Our property has a natural waterway along the southern edge. Many tall trees, some with vines, and with some undergrowth. To the west, our lawn touches a pond that runs the length of the Colborn sub- division. As land was sold, houses have popped up around it. It has a shallow depth and in the summertime is completely covered with duckweed. People ask me how the fishing is. I have no idea. I do not fish. And it is not my pond to manage. For which the geese that frequent our property are grateful. The past three weeks a number of geese have bedded down in the shade, nibbing, and pooping, and not being disturbed by outside visitors.
     I had scouted a handful of scenes in our yard and placed a wooden stump seat by each. So when Thursday morning came I was ready to begin. Suited up, I carefully carried supplies down to the pond. As always, not knowing what would be accomplished. My main objective was to T-R-Y. As it turned out I spent two mornings on the pond piece. And after lunch and a nap, I worked on a second piece of equal size, at another location on the property. This post covers the progress I made over the mornings of Sept. 3rd and 4th.

A stump to sit on. Supplies ready. Blank canvas measured 30 by 40 inches, edged with blue tape.

The palette started out with Utrecht phthalo blue, titanium white, cadmium orange, and crimson alizarin red. From this I mixed the colors I needed. Later I added Hansa Yellow Pale.

Unpacking tripod and EasyL paint kit and paints.
Video is three minutes.

At 10 am the sun began to peek over the tree tops. That was an element I wanted to keep. (detail)

There were trunks standing in the water. (detail)
A lovely reddish dirt bank curving toward me on the left side.

And a swarm of small yellow pond flowers with orange stems and green leaves at my feet. A simple blue wash for that. (detail)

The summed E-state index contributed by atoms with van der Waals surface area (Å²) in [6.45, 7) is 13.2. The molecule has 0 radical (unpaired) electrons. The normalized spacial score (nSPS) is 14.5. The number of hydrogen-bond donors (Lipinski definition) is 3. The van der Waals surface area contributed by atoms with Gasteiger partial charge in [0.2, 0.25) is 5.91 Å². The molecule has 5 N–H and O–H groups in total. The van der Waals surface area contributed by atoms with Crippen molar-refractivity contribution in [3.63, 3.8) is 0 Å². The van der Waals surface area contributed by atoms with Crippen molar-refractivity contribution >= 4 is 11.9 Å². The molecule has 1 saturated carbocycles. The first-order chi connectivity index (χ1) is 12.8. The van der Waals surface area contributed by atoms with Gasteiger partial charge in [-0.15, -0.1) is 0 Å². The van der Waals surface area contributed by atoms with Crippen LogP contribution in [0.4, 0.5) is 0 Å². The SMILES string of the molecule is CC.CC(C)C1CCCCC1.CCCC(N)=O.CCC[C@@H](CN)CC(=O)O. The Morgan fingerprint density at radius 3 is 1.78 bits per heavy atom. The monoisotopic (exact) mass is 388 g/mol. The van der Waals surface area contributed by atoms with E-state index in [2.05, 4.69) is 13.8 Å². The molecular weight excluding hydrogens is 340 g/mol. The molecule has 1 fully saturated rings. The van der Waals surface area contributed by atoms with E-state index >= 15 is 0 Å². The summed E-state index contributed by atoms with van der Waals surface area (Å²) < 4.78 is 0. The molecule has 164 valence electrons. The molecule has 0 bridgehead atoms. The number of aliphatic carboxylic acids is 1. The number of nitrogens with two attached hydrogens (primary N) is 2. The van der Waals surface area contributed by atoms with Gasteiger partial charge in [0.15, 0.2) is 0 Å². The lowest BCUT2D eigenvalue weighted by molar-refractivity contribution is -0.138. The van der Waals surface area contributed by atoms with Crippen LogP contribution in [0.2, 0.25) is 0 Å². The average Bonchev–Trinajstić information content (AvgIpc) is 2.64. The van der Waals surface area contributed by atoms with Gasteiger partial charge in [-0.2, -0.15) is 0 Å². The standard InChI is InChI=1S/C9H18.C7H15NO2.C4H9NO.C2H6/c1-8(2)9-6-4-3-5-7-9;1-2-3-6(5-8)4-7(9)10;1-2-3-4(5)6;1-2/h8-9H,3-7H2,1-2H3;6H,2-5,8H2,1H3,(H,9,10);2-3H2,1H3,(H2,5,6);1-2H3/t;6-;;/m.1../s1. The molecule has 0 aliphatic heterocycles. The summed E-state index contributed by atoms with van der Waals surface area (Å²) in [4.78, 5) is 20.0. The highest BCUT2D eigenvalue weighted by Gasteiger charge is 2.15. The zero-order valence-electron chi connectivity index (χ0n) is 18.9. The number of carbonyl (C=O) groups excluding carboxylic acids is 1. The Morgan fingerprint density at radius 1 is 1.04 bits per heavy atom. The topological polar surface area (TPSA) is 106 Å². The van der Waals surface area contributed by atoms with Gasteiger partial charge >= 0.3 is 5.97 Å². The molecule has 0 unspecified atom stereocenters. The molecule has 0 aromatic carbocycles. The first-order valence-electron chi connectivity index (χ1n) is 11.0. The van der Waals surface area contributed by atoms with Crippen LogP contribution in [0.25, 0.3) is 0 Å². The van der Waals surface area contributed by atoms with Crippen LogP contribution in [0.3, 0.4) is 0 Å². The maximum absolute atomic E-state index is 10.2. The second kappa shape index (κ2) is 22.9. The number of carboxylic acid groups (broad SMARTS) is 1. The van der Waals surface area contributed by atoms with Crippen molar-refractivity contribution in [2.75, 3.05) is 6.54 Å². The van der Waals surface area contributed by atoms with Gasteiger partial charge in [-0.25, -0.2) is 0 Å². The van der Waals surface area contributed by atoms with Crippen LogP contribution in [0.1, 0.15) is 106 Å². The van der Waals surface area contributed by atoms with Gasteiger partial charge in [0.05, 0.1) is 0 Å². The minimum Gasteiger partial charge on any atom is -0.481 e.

At 12:30 Thursday midday I stopped as the light had changed significantly.
    The next morning (Friday) I got up earlier and began at 7:00 am. I wanted to work on areas in the shade. The surface on the pond was questionable. I liked an sunlight on the left side of the middle trees near the bank, but I did not want scattered sunlight to the right. It was as you see in the above detail, all over the place. It would obscure the elements I wanted to showcase. See next detail. I removed the sunlight patterns my eye was seeing.

Next detail, off to the far left, the lawn grass was as green and vibrant as ever. Darker colors helped subdue their brilliance.

Where the trees meet the front yard was a problem. I wanted the eyes looking in the backyard, where my design was. So I darkened the edge. Compare next two details, before and after.


Above detail, I brought blues down into the flower area. Dotted yellow, orange green stem swoops, and some greens that I used elsewhere in the painting. That was one reason I got up earlier. To see what the flower patch looked like in the shade. Next detail. Double click to see enlarged.

This photo of the flowers showed its denseness. My version suggests what my eye was seeing. The color decisions are more valuable than the quantity of plants. The kind of yellow, the orange-green swoops, the strong blues, these make the flower area a part of the whole painting. The same colors need to be distributed in brush strokes throughout the painting. That is what gives the whole painting "harmony."

Nine minutes.
and then
 and then 

and then

The sun peeking over the tree tops was kept. White titanium sunburst. An off-white mixed-blue diffuses off to the left and the right. The way the tops of the tree clusters taper down to the sides and the way the sunburst is central at the top was intentional.

The reddish dirt bank was tricky. The colors on either side of the bank made it too blue or too purpley. It took some doing to make it reddish.
The eye goes to the sun patch and follows the bank on the left side forward to the flower patch. The secondary sun patterns also draw the eye forward to the patch.

Hoping only to work for an hour stretched into two and then three hours. Soon it was 10:00 am and the sun peeked over the tree tops. Now was the time to wrap it up. Keep the elements I wanted.

     The surface of the pond to the middle and right needed to be de-emphasized. Made uninteresting. I mixed a blue gray. It wasn't until the next day, and my wife pointed it out, that I realized what that gray shape did to the whole design. It helped create depth. It divided the pond to a far side and a near side. See next detail. It was not my intention, but I am going to keep it for now.

What I have so far, next image. Letting it breathe.
Me getting used to it. Okay with what I have.

This shows the painting on a wall in our house, next.